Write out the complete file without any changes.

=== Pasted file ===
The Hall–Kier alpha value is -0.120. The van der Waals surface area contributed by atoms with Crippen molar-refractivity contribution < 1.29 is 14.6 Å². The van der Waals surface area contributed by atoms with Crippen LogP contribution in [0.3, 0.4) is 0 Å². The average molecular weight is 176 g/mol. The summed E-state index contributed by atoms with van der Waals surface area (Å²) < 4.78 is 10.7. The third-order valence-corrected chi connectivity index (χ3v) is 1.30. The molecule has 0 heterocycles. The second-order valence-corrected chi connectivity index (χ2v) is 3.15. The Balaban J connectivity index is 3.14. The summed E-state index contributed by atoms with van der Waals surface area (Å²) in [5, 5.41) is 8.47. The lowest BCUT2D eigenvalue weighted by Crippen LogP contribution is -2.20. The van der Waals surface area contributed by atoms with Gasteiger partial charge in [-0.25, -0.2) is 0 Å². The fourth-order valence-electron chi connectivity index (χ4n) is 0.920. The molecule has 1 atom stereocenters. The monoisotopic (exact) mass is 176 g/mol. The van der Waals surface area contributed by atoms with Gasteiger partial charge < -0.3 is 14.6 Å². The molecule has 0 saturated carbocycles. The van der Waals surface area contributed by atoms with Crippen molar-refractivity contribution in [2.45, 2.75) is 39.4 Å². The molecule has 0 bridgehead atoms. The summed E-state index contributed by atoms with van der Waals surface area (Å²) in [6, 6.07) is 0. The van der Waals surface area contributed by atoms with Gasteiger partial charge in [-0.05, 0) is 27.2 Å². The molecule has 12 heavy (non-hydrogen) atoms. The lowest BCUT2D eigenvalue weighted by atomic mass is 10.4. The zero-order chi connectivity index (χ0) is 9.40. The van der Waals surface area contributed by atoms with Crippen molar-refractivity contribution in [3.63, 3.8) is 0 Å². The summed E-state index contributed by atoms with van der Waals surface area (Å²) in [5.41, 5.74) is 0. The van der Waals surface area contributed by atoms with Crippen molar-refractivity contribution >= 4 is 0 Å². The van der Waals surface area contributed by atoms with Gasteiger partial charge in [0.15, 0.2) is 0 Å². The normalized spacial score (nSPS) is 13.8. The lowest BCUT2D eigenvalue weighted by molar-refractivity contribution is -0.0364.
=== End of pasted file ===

The Hall–Kier alpha value is -0.120. The van der Waals surface area contributed by atoms with Crippen molar-refractivity contribution < 1.29 is 14.6 Å². The van der Waals surface area contributed by atoms with Crippen LogP contribution in [0.3, 0.4) is 0 Å². The average molecular weight is 176 g/mol. The summed E-state index contributed by atoms with van der Waals surface area (Å²) < 4.78 is 10.7. The third-order valence-corrected chi connectivity index (χ3v) is 1.30. The molecule has 0 heterocycles. The second-order valence-corrected chi connectivity index (χ2v) is 3.15. The Balaban J connectivity index is 3.14. The summed E-state index contributed by atoms with van der Waals surface area (Å²) in [5, 5.41) is 8.47. The lowest BCUT2D eigenvalue weighted by Crippen LogP contribution is -2.20. The van der Waals surface area contributed by atoms with Gasteiger partial charge in [-0.25, -0.2) is 0 Å². The fourth-order valence-electron chi connectivity index (χ4n) is 0.920. The molecule has 1 atom stereocenters. The monoisotopic (exact) mass is 176 g/mol. The van der Waals surface area contributed by atoms with Gasteiger partial charge < -0.3 is 14.6 Å². The molecule has 0 saturated carbocycles. The van der Waals surface area contributed by atoms with Crippen molar-refractivity contribution in [2.45, 2.75) is 39.4 Å². The molecule has 0 bridgehead atoms. The summed E-state index contributed by atoms with van der Waals surface area (Å²) in [6, 6.07) is 0. The van der Waals surface area contributed by atoms with Gasteiger partial charge in [-0.05, 0) is 27.2 Å². The molecule has 12 heavy (non-hydrogen) atoms. The lowest BCUT2D eigenvalue weighted by atomic mass is 10.4. The zero-order chi connectivity index (χ0) is 9.40. The van der Waals surface area contributed by atoms with Crippen molar-refractivity contribution in [3.63, 3.8) is 0 Å². The summed E-state index contributed by atoms with van der Waals surface area (Å²) in [5.41, 5.74) is 0. The van der Waals surface area contributed by atoms with Crippen molar-refractivity contribution >= 4 is 0 Å². The van der Waals surface area contributed by atoms with Gasteiger partial charge in [0.15, 0.2) is 0 Å². The normalized spacial score (nSPS) is 13.8. The lowest BCUT2D eigenvalue weighted by molar-refractivity contribution is -0.0364.